Finding “vital behaviors,” recognizable and repeatable actions, can lead to becoming a successful influencer, said Al Switzler, business communication expert and New York Times best-selling author.
“We all want to be influencers. Hardly a day passes that we don’t try to influence ourselves or others to do something new and different,” Switzler told GBC members at a Business and Professional Development Series presentation on January 15.
Influence is important, but some people say they are just simply bad at it. Some managers have increased productivity repeatedly and significantly, while others have failed miserably, he said. Switzler explained if there are people who can significantly influence disease and poverty, change is not only “achievable and sustainable, but inevitable.”
Masters of change insist on “clarifiable” results, what they really want and are time-bound. For example, rather than saying “you want to lose weight by exercising and eating healthier, say I want to lose 26 pounds by August … stop drinking sodas and eat more fruit … with a goal to be able to get on the floor and play with my grandkids,” he said.
Look for crucial moments when the right behavior or specific action will help prevent a negative outcome, Switzler said. It’s not just about being nice to customers, but more specifically, look them in the eye, smile and greet them within 60 seconds.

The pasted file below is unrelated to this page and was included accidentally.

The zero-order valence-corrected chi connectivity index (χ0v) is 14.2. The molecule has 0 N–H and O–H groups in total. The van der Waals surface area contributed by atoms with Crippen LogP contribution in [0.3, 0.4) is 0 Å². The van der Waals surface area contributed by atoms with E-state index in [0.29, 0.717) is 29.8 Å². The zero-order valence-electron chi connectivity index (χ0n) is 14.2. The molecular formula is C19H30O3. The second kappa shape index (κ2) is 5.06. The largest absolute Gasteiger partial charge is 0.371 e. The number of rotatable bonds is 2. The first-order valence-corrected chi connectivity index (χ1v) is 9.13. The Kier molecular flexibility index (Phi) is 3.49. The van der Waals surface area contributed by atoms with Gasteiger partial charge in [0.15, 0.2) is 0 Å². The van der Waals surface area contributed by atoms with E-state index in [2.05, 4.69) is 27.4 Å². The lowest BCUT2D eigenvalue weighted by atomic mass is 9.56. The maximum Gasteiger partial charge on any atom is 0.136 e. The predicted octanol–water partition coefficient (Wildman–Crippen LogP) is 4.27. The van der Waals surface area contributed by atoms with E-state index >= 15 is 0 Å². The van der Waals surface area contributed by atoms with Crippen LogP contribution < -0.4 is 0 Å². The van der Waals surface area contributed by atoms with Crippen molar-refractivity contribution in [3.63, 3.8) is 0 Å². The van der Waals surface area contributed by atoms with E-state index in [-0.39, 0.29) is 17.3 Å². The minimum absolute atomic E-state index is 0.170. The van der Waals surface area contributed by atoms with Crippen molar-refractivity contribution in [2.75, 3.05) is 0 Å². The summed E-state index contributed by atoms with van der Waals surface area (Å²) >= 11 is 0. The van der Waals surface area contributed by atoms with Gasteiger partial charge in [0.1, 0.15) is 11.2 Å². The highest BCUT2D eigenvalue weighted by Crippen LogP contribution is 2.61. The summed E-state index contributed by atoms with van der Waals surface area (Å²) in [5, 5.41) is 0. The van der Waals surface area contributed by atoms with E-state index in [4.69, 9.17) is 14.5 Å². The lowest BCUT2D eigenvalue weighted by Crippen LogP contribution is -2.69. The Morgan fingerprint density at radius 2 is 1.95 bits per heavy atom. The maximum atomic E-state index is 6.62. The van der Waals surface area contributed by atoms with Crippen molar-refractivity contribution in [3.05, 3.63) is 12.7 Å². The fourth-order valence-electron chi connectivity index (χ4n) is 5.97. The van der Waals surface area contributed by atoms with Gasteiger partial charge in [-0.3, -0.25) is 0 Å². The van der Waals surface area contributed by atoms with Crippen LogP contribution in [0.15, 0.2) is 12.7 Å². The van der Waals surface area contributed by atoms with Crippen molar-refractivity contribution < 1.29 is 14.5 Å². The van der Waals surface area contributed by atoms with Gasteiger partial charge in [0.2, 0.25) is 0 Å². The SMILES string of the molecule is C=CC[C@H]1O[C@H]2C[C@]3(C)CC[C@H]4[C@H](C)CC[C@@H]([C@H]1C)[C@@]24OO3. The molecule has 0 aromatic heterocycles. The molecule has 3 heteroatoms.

Switzler recommends a six-source model for influence, beginning with motivation and finding the best way to influence. “Verbal persuasion” should be the last choice because it has the least influence. It’s common to hear “if it works, use it, if it doesn’t, then increase the volume and frequency,” but that’s just nagging, he said.
“Vicarious persuasion,” helping to find meaning and purpose as opposed to lecturing, could take the form of field trips, stories, or taking a diabetic child to dialysis to see what could happen if they don’t take their insulin shots. However, the best way to influence is through “direct experience” like going to the front line, explains Switzler. But often this is too expensive.
Using a “social-norm message” works because if money is introduced people lose focus on the real message, said Switzler. “Small changes in a social system can lead to big changes in behavior – add a friend, throw in encouragement, build a little accountability, do some coaching, and change what happens,” he said.
Switzler also recommends structural motivation. He says to use incentives last, otherwise there will be inflation and “dis-alignment.”
“Structural ability” employs environment to affect us, said Switzler. For example, the dinner table can reduce so many issues because it provides a forum to talk more and know what’s going on in each other’s lives. Children’s reading and study habits are also shaped by environmental influences like having a quiet place to read at home with a comfortable chair and reading lamp, and no television in the room, he said.
“Influencers succeed where the rest fail because they over-determine success,” said Switzler. Finding vital behaviors and clarifying measurable results is what it takes to tap into the power of influence.